For many breeders, the larger and heavier the Fila Brasileiro, the better. Males reach heights of 65-75cm, while females stand at around 60-70cm. The female will weigh between 40 and 50kg, while the male will weigh more than 50kg. Often, they will weigh much more than 50kg, reaching astounding weights of over 80kg.

Their head is large and covered with droopy skin. Their ears are long and pendulous, flopping down to the side of their head. Their face should portray a calm and noble expression when at rest. Their body is a rectangular shape, and they will always be longer than they are tall. Their croup must be taller than their back, so their body will ‘curve upwards’ towards their tail, which is long and slim with a curve at the end.

Many breed members have a ‘dewlap’: folds of dense, saggy skin under their neck. In fact, their thick skin folds are a feature all over their body, giving them a distinctive appearance. Their coat is short and dense, and is usually black, fawn or brindle.

Character & Temperament

A Brazilian word that is typically applied to the Fila Brasileiro is ‘Ojeriza’. This basically translates to mean a distrust and dislike of strangers, and for some, forms an important part of the character of the traditional Fila Brasileiro. The ethics of breeding a dog for ‘Ojeriza’ are questionable to say the least, though it ensures an alert and protective guard dog, who is fiercely defensive of its trusted family. Independent, they are loyal only to their master.

Early and intensive socialisation can help the Fila Brasileiro to be more accepting of strangers, but their instincts mean that they will always remain wary. They should never be trusted with children or other animals. They retain a very high prey drive and will likely hunt an unknown animal. They are prone to loud barking and will often bark at the most insignificant of events.


Photo of Fila Brasileiro puppy

Training the Fila Brasileiro is not a task for the faint-hearted and will not be achieved by someone that they do not know and trust since puppyhood. The only trainer they will obey the commands of, is an owner that they are loyal to, and that they have grown to understand is the dominant force in the relationship.

Stubborn and strong-willed, they do not live to please, and a good trainer will need patience to spare. While an inherently difficult task, without training a Fila Brasileiro, you risk owning a potentially uncontrollable, lethal weapon.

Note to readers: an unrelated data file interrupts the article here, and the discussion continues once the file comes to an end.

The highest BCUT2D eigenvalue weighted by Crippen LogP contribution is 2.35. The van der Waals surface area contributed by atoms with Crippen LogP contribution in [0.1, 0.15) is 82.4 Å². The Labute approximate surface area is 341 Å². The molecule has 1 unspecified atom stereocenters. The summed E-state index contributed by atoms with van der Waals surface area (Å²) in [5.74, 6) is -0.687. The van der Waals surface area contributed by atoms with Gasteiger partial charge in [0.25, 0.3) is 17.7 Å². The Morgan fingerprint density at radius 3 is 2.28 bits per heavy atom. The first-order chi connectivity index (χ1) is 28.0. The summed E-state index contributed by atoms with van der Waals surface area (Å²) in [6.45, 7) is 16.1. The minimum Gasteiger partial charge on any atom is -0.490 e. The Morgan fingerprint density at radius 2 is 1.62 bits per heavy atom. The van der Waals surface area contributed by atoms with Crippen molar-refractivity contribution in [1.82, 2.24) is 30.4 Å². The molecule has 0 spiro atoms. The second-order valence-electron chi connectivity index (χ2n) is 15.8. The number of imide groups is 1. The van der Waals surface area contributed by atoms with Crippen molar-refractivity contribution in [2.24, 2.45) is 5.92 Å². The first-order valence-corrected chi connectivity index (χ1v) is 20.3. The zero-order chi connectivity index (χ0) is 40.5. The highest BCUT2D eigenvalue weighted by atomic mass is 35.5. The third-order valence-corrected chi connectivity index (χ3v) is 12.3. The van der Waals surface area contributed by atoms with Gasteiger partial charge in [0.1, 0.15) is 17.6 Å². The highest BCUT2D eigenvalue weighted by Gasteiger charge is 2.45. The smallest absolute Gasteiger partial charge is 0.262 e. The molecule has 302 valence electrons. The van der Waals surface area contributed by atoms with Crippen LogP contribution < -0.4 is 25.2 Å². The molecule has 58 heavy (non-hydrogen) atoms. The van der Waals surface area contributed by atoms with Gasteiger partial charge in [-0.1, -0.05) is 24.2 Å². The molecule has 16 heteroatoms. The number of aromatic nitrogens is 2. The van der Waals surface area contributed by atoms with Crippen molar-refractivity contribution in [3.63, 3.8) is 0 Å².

Living until around the age of 10 on average, the Fila Brasileiro is prone to the same health conditions as other very large dogs. These include:

Hip & Elbow Dysplasia

When these important limb joints fail to form properly, it will lead to inevitable mobility issues, pain and osteoarthritis. The severity of the condition varies greatly from case to case, and some dogs will be much more affected than others.


Also called ‘GDV’ or ‘Gastric Dilatation Volvulus’, this is a life-threatening condition that occurs when a dog’s stomach rotate on its axis trapping the food contents inside. Emergency surgery is required to save the dog’s life.

There is also anecdotal evidence that the Fila Brasileiro is more prone to certain ocular condition, such as ectropion, progressive retinal atrophy and cherry eye. Breeding animals should have their eyes screened by an ophthalmologist before mating.

Exercise and Activity Levels

Typically more active than other breeds its size, the Fila Brasileiro benefits from long daily walks and access to a sizeable, secure garden in which it can roam. They are best suited to rural life and are not recommended for apartment living. Without an adequate outlet for their energy, they will inevitably develop unwanted behaviours, such as incessant barking and destruction within the home.


While the short coat of the Fila Brasileiro will never need much maintenance other than the occasional brush to remove dead fur, the other grooming tasks required should not be ignored, and must be introduced at a young age to avoid a disagreement with an adult Fila Brasileiro. Claw clipping, tooth brushing and cleaning in between their facial folds are all tasks that need to be started when the dog is young and more likely to be tolerant.

Famous Fila Brasileiros

There are no well-known Fila Brasileiros at this moment in time, however, you will find plenty of great examples on Instagram.


There are no recognised examples of Fila Brasileiro cross-breeds just yet.